I want to pour some questions on the above topic questions :
1. I come across a statement saying that PCTUSED Parameter explanation - After a data block becomes full, as determined by PCTFREE, Oracle does not consider the block for the insertion of new rows until the percentage of the block being used falls below the parameter PCTUSED. Before this value is archived, Oracle uses the free space of the data block only for updates to rows already contained in the data block.
Q : What is the reason for this - PCTUSED ? Why they want to control that parameter ? Can I set it to 0 ?
Q: Is free list this pre-allocated ? Is this only use for PCTFREE ? Where does it store ?
Pctused and Pctfree are block storage parameters.
Pctused is used to find out how much percentage of the block will be used to store rows.Pctfree is used to find out how much percentage of the block will be used to store rows resulting from further updates to the rows in the same datablock.
Eg. If u keep pctused to 40% and pctfree 20.so u can insert rows till 40 %.if the limit exceeds 40%,still also u can insert rows in the datablock till the limit reaches 80% (100%-20%) as u have kept pctfree to 20%.Now if one goes on deleting the rows,the block is not said to be free unless and until pctused falls below 40%.As soon as pctused falls below 40% from deleting the rows, that block can be used to insert the rows.In this way the cycle continous.So it is recommended that u never sum up pctused+pctfree=100.Always have some gap between them this helps in reducing ur Oracle server for allocation and disallocation of freelists.
If any further doubts write to email@example.com
This is an interesting question. I would like to share my experience.
In the last 3 months, I had interviewed 15 Oracle DBAs and asked the same question. Only one person answered correctly.
Both the parameters are applicable and used for each data block in the Database. I hope an example will give you the right answer.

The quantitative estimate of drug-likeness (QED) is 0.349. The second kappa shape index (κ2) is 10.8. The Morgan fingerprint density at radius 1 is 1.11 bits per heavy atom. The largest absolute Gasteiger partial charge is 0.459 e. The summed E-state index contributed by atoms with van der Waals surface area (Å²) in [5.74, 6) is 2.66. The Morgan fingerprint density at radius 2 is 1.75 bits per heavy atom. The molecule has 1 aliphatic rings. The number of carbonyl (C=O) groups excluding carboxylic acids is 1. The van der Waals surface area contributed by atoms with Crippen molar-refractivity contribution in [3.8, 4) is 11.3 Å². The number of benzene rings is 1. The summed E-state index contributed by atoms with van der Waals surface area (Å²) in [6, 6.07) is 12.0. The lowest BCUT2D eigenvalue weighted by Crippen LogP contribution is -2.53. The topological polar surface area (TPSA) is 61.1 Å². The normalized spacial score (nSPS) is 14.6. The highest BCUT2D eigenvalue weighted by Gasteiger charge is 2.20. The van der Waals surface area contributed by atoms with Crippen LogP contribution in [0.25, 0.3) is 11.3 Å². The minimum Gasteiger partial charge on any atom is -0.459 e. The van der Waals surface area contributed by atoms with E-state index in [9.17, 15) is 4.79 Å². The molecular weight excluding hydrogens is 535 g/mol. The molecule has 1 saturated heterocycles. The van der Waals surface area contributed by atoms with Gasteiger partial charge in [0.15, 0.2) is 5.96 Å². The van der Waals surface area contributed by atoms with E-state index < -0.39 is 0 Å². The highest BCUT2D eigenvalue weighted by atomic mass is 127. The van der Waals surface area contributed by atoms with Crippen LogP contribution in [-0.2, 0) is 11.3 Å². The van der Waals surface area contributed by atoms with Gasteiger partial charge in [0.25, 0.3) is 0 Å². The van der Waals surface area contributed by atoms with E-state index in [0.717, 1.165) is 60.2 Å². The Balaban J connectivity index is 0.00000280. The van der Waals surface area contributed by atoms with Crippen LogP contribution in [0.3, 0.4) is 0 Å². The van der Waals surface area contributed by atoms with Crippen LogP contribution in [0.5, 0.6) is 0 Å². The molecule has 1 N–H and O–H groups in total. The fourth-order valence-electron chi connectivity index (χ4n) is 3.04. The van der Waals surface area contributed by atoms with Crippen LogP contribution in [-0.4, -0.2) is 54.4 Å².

Consider 8K block size. The total bytes 8 x 1024 = 8196 bytes
Each block requires approximately 117 bytes for the header. Please note that the header size varies depending upon the block size.
The total available bytes for data = ( 8196 – 117) = 8079 bytes.
A table is created with PCTFREE 20 PCTUSED 50 .
PCTRFREE in bytes = 1615
PCTUSED in bytes = 4039
Now the data available for insert and update = (8079 – (20 * 8079)/100 ) = 6463 Bytes.
Now user can insert new rows into this block as long as the old rows’ total bytes + new row’s total byte is less than or equal to 6463 bytes. If the new row’s total byte cannot be put into this block, then Oracle will get the next block from the free list, and inserts into it.
When a row is updated and the row’s data is expanded, then PCTFREE come into play. The updated row’s data is placed into PCTFREE’s area, provided the updated row’s new data can be fit into PCTFREE area. If it is not fit into that area, another new block will be obtained from the Freelist, and the row will be migrated. But the original row info (pointer) is kept in the old block. For subsequent access to this row involves 2 read I/O. That is why row migration should be avoided because of excessive I/Os.
The PCTUSED parameter value (in this example 50 %) is the threshold limit for the old block to be added in the FREELIST. To understand better, let us assume that a block is of full data. Now the user starts deleting rows from the block. When a row is deleted, Oracle does not put the block into the FREELIST because it requires many recursive calls to update the FREELIST. The PCTUSED % (50) determines when the block should be added into FREELIST. When the total bytes in the block is less than or equal to 4039 bytes, then the block will be added into FREELIST.
If a table has high inserts and high deletion, then you should decrease the PCTUSED value in order to minimize the frequent update of FREELIST.
The best confidence booster is knowledge. Good Luck, guys.
if pctfree is high then basically we are wasting hard drive space since only 10% of block is used for inserts, of course if you consider that you will update the rows so often and fill the 80% up then it´s up to you but I think it´s pretty rare
I say 10% but it can be less since pctfree+pctused cant be more than 100 and if we set pctused 20 and pctfree 80 most probably we will face perfomance issues because the block has to be put on freelist and taken off free list all the time.
As for block overhead I think there is a formula in Oracle DBA Handbook